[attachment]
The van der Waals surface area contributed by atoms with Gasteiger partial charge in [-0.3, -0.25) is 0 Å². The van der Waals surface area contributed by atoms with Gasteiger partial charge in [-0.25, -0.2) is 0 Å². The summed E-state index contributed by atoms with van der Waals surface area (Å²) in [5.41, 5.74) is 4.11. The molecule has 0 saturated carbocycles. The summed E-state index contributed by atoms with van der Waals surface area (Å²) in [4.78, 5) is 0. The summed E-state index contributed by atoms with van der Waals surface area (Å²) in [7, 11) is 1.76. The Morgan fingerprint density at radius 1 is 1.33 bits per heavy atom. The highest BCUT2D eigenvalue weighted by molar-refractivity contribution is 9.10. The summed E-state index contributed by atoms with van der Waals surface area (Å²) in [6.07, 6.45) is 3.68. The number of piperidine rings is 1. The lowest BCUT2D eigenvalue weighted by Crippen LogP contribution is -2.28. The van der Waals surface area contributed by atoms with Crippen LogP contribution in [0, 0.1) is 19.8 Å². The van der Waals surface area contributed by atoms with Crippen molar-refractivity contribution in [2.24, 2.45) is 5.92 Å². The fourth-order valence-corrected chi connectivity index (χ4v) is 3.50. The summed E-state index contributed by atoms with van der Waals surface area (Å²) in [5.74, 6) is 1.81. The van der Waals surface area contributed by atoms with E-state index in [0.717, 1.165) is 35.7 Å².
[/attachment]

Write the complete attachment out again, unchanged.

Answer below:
The van der Waals surface area contributed by atoms with Gasteiger partial charge in [-0.3, -0.25) is 0 Å². The van der Waals surface area contributed by atoms with Gasteiger partial charge in [-0.25, -0.2) is 0 Å². The summed E-state index contributed by atoms with van der Waals surface area (Å²) in [5.41, 5.74) is 4.11. The molecule has 0 saturated carbocycles. The summed E-state index contributed by atoms with van der Waals surface area (Å²) in [4.78, 5) is 0. The summed E-state index contributed by atoms with van der Waals surface area (Å²) in [7, 11) is 1.76. The Morgan fingerprint density at radius 1 is 1.33 bits per heavy atom. The highest BCUT2D eigenvalue weighted by molar-refractivity contribution is 9.10. The summed E-state index contributed by atoms with van der Waals surface area (Å²) in [6.07, 6.45) is 3.68. The number of piperidine rings is 1. The lowest BCUT2D eigenvalue weighted by Crippen LogP contribution is -2.28. The van der Waals surface area contributed by atoms with Crippen LogP contribution in [0, 0.1) is 19.8 Å². The van der Waals surface area contributed by atoms with Crippen molar-refractivity contribution in [2.24, 2.45) is 5.92 Å². The fourth-order valence-corrected chi connectivity index (χ4v) is 3.50. The summed E-state index contributed by atoms with van der Waals surface area (Å²) in [5.74, 6) is 1.81. The van der Waals surface area contributed by atoms with E-state index in [0.717, 1.165) is 35.7 Å².